In the beginning, the name was protected when, in 1896, German brewers failed to call their lager beer "Pilsner."

Evan even explained the three ways* of pouring a Pilsner Urquell:
*The explanations I found at

Hladinka: the beer is tapped under an approx. 3.5 cm high head. This allows the bitter and delicate aromas and hops notes to be felt more intensely on the palate while drinking, which makes this beer tap a perfect match for meat and fish.

Šnyt: the glass is half-filled* with foam, and then the golden beer is tapped underneath. As the beer is drunk through the head, the malty cereal aromas are particularly intense, while the hop aromas remain in the background.
*In German, we would call the badly poured filling schlecht eingeschenkt.

Mlíko (milk): here, a glass of beer foam is served. The beer is particularly creamy as the froth makes the sweet caramel aromas of the malt more intense when drunk. This tap is a perfect match for desserts.

Let us hope that this kind of fraternization will have its comeback one day
or aren't there any gentlemen anymore?
České Budějovice, in German called Budweis, is a city in Bohemia founded in 1265 by King Ottokar II. Soon after its foundation, the town started to brew Budweiser beer. When in the States in 1876, they named a beer Budweiser a trademark dispute resulted. You may like to read the long story on Wikipedia.

The short story is that in the States, you get US-brewed Budweiser while in Germany, you can buy original Budvar Budweiser, a mass-produced beer made in Budweis.

The beers tasted

Note and taste
the difference
1. Another Civic Brewhouse was founded in Budweis in 1795 by the German-speaking burghers of the Bohemian city. Nowadays, they brew and bottle a quality lager/pilsner beer in České Budějovice that is marketed as Samson.  It was the first beer we tasted.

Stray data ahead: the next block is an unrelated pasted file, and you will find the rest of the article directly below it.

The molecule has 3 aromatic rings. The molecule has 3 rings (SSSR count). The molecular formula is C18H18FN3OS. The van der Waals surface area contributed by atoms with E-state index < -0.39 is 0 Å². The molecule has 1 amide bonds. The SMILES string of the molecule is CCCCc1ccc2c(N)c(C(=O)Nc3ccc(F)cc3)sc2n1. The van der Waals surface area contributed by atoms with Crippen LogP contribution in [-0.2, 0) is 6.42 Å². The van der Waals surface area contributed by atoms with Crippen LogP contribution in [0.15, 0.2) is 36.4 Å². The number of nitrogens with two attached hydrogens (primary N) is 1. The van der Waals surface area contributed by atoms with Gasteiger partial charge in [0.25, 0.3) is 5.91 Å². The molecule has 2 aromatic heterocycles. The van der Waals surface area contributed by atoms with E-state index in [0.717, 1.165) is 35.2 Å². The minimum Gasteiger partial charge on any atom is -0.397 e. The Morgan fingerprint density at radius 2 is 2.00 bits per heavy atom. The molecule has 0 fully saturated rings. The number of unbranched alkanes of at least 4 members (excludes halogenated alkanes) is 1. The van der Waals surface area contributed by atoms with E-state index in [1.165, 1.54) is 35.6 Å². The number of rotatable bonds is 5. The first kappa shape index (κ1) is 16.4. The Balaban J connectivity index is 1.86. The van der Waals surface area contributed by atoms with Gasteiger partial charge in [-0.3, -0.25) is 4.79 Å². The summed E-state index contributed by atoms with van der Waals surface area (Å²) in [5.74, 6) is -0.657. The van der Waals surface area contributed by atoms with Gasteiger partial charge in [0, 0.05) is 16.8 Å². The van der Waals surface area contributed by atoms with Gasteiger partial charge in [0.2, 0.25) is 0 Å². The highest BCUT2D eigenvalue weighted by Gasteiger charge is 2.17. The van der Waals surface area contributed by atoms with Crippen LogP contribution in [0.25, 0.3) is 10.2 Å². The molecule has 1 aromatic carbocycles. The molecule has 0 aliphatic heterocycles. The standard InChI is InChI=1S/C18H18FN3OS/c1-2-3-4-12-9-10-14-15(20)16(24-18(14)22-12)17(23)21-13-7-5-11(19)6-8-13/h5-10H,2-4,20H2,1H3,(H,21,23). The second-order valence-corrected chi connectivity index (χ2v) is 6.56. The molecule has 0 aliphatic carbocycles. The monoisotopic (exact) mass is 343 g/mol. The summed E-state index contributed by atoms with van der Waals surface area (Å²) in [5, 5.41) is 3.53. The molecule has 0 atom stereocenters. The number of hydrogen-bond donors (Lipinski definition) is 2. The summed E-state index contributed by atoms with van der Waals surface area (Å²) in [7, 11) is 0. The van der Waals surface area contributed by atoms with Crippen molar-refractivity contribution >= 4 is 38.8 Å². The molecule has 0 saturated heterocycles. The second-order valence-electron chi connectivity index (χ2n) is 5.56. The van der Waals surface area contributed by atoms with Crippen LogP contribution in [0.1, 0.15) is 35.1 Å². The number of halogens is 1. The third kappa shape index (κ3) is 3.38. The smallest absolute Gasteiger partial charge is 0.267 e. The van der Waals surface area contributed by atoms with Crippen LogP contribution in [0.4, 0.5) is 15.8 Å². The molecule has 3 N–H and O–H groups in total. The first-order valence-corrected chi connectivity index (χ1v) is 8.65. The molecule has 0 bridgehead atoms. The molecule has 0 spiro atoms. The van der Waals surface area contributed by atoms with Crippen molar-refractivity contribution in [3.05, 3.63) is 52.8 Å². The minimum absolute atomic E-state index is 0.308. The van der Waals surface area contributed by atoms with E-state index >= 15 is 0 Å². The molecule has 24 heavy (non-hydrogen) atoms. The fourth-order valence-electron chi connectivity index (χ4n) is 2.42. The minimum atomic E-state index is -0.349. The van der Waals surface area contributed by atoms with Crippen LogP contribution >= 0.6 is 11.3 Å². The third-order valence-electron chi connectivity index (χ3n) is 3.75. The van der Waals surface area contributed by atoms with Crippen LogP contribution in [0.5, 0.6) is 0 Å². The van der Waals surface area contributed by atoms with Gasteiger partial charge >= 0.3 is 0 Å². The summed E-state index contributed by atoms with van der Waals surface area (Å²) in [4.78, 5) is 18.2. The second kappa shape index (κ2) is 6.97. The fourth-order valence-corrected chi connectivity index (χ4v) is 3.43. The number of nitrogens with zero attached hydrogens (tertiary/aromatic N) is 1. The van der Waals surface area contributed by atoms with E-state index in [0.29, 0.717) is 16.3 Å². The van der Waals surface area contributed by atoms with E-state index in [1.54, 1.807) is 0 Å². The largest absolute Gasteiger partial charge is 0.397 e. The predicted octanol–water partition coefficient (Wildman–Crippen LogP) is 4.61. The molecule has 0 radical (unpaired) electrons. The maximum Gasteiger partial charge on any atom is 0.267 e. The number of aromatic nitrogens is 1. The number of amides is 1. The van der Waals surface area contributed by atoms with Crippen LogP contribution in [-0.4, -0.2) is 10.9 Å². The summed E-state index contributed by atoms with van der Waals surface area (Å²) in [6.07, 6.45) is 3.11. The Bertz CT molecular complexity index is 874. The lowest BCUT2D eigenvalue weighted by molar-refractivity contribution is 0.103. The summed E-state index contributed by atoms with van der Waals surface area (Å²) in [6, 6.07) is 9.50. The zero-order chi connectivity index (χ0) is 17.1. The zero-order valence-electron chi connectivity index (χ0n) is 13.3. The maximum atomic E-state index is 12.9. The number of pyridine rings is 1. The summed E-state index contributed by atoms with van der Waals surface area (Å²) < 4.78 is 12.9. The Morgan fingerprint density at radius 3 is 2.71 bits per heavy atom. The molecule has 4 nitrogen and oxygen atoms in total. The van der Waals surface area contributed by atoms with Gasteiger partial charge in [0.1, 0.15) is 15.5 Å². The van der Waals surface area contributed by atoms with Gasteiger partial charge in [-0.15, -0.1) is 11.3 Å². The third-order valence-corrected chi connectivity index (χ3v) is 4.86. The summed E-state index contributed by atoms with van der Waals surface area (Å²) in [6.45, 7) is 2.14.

2. A Pilsner style Benedict Pale Lager is brewed by Piovar Břevnovsky in Prague. They claim to be the oldest monastery brewery dating from 993!

3. Bernard Dunkel Lager is brewed by the family brewery in Humpolec in the Czech Republic This dark beer has a pleasant taste.

4. Raven Waffle Dance Stroopwafel* Ale from the pivovar Raven in Pilsen. A sweet and full-bodied Stroopwafel Ale brewed in collaboration with the Sisters Brewery, Holland.  Wafel dance is brewed with Dutch Stroopwafels and Czech dedication. This brew was simply too sweet.
*a wafer cookie made from two thin layers of baked dough joined by a caramel filling

Here is an article by Evan Rail in the NYT. He was affirmative for Berlin beer, but was it because German craft beers now speak with an American accent?

Besides, when everything fails ...

This falling in love resulted in an increased export of craft beer and a beer pairing dinner in Berlin.

Beer instead of ping-pong diplomacy as, e.g. the ...

5. Bohemian Pilsner brewed by Lemke in Berlin. We brewed it with Bohemian malt and plenty of original wort and then stuffed it with Saazer and East-Kent-Golding hops.

An earlier case of beer diplomacy:
Bill with Czech President Václav Havel and a nearly empty glass in Prague
6. Firestone Pivo Pilsner is inspired by the dry-hopped Tipopils from Italy and brewed by the Firestone Brewing Company in California. Pivo exhibits stylistic influences from Germany, Italy, and the Czech Republic with a West Coast dry-hopping twist. 

With all those Pilsner beers, Evan had to explain their differences.
7. A hazy & juicy New England IPA is brewed by Samuel Adams, the Boston Beer company.

The warnings "Consumption of alcoholic beverages impairs your ability to drive a car or operate machinery and may cause health problems" were apparently not taken seriously by US comedian Conan O'Brian ...

... drinking beer the Irish way?

8. Mr. Cinnamon Bun containing cinnamon snail and vanilla extract is mixed by Sudden Death Brewing Company, Timmendorfer Strand, Germany. The motto for the mix, "Hey ladies, what would you like for breakfast tomorrow?"

9. Luckily enough, the last choice was more serious. We tasted the Baltic Porter Woda Portova craft beer brewed by a German-American-Czech group, Yankee & Kraut, and the team from Pivovar Raven.

Here we should not forget the craft beer brewed by the Braukollektiv Freiburg, an American-Australian-German Group, having given more than 28 NEIPAs to the beer connoisseurs in the region from 2014 to 2019.

Here is the final group photo of the Jagdstrecke (hunting bag) of the beers tasted at a well-organized and well-remembered workshop.